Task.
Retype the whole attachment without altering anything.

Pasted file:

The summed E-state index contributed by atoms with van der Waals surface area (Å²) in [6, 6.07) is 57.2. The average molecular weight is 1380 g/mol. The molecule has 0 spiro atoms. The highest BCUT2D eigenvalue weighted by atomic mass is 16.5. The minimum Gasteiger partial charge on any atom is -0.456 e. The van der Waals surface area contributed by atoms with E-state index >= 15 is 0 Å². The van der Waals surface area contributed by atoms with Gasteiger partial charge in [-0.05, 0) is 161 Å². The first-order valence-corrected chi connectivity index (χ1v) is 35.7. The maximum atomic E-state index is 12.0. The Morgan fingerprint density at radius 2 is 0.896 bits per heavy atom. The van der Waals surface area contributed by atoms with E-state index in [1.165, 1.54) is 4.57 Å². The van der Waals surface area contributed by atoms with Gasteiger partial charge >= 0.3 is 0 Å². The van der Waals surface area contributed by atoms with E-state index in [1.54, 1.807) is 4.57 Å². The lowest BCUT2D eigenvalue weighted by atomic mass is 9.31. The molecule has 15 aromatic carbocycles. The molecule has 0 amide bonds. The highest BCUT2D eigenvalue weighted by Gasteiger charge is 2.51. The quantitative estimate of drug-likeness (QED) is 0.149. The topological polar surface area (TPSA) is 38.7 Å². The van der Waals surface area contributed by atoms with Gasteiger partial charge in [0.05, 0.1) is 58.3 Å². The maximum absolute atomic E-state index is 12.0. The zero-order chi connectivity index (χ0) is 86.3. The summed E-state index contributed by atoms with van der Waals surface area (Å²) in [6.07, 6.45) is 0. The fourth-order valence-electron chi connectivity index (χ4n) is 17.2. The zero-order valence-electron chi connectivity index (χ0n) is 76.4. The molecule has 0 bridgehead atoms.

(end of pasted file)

The summed E-state index contributed by atoms with van der Waals surface area (Å²) in [6, 6.07) is 57.2. The average molecular weight is 1380 g/mol. The molecule has 0 spiro atoms. The highest BCUT2D eigenvalue weighted by atomic mass is 16.5. The minimum Gasteiger partial charge on any atom is -0.456 e. The van der Waals surface area contributed by atoms with E-state index >= 15 is 0 Å². The van der Waals surface area contributed by atoms with Gasteiger partial charge in [-0.05, 0) is 161 Å². The first-order valence-corrected chi connectivity index (χ1v) is 35.7. The maximum atomic E-state index is 12.0. The Morgan fingerprint density at radius 2 is 0.896 bits per heavy atom. The van der Waals surface area contributed by atoms with E-state index in [1.165, 1.54) is 4.57 Å². The van der Waals surface area contributed by atoms with Gasteiger partial charge >= 0.3 is 0 Å². The van der Waals surface area contributed by atoms with E-state index in [1.54, 1.807) is 4.57 Å². The lowest BCUT2D eigenvalue weighted by atomic mass is 9.31. The molecule has 15 aromatic carbocycles. The molecule has 0 amide bonds. The highest BCUT2D eigenvalue weighted by Gasteiger charge is 2.51. The quantitative estimate of drug-likeness (QED) is 0.149. The topological polar surface area (TPSA) is 38.7 Å². The van der Waals surface area contributed by atoms with Gasteiger partial charge in [0.05, 0.1) is 58.3 Å². The maximum absolute atomic E-state index is 12.0. The zero-order chi connectivity index (χ0) is 86.3. The summed E-state index contributed by atoms with van der Waals surface area (Å²) in [6.07, 6.45) is 0. The fourth-order valence-electron chi connectivity index (χ4n) is 17.2. The zero-order valence-electron chi connectivity index (χ0n) is 76.4. The molecule has 0 bridgehead atoms.